Many people underestimate the ongoing financial burden of responsible dog ownership when considering a puppy, and instead focus on the upfront price of the dog.
The cost of a well-bred dog will be the least amount of money you ever spend on it. In an AKC survey of more than 1,000 dog owners, one-time costs (crate, neutering, bowls, leash, purchase price) averaged $2,100, while ongoing costs averaged $2,500 per year for items such as food, routine veterinarian care, boarding, treats and training. With the average lifespan of a dog being about 13 years, using these averages, you can expect to spend nearly $35,000 on a dog over the course of its lifetime. Even cutting these estimates in half, you can still expect to invest close to $20,000 in your pet.
The difference in paying for a $50 dog or a $1,000 is, in the long term, a negligible difference. Your upfront costs will always be the least of your financial worries.
That said, you should look for the best puppy you can find. A puppy whose parents were genetically tested prior to breeding and that come with a written health guarantee might cost a couple hundred dollars more upfront, but in the long run could save you thousands of dollars in vet bills and ongoing treatment (not to mention heartache).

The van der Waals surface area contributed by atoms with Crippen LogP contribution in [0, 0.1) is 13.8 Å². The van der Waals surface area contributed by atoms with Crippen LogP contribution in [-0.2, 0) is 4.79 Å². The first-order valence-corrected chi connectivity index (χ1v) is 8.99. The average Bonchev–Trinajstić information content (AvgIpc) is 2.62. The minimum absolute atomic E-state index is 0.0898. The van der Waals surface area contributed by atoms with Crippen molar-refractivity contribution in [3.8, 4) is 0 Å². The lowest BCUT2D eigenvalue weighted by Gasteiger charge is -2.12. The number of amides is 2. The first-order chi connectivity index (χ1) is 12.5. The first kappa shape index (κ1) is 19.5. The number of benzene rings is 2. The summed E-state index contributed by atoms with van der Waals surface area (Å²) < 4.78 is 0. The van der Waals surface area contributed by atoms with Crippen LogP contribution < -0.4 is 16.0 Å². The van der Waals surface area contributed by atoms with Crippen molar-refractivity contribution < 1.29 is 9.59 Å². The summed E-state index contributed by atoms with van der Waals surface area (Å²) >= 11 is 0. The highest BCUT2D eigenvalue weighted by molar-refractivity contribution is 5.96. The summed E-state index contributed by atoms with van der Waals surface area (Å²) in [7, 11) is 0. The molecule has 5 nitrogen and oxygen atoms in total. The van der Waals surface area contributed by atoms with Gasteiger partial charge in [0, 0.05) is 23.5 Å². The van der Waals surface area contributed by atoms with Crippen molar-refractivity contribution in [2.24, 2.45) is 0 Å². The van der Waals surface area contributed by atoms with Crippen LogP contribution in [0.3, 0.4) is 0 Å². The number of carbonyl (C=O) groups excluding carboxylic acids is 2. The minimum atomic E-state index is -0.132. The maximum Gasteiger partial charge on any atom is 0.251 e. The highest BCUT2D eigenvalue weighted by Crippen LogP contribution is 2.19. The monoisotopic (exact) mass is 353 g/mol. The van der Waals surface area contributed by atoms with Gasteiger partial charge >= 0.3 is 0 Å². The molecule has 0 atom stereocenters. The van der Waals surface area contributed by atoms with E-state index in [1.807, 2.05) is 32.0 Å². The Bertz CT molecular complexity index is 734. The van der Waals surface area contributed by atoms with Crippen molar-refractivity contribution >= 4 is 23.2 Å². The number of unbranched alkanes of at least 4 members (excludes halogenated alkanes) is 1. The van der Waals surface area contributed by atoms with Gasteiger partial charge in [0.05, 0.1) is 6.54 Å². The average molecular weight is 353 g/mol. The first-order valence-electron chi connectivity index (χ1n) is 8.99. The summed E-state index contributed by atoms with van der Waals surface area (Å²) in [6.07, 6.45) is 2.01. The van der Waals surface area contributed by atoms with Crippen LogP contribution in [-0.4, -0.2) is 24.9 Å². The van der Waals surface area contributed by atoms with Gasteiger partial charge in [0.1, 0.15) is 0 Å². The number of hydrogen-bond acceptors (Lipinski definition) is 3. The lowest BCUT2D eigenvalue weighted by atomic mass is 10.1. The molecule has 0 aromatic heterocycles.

For breeders, testing your breeding dogs for genetic mutations gives you the knowledge to confidently select the proper mate, and the quality assurance to guarantee that the breeding is as free as possible from genetic issues.
Again, upfront costs come in to play. Many breeders don’t genetically test their dogs because of the cost – but, like those buying a puppy, that cost is negligible.
Paw Print Genetics’ most expensive panel test is for the Labrador retriever, which includes 11 genetic mutations and costs $365. To have both the sire and dam tested, that would be a $730 expense. With Labradors averaging 7.6 puppies per litter, that adds $96 to the price of each pup – a small price to pay for a puppy proven and guaranteed not to become ill due to 11 known genetic mutations. That price-per-pup is reduced even further each time you repeat the breeding (the difference becoming profit), while you maintain a clean line of progeny and increase the ethical and financial value of your breeding program overall.
Whether you’re buying a puppy or breeding your dog, the upfront cost associated with responsible ownership and breeding is negligible when viewed over the long term.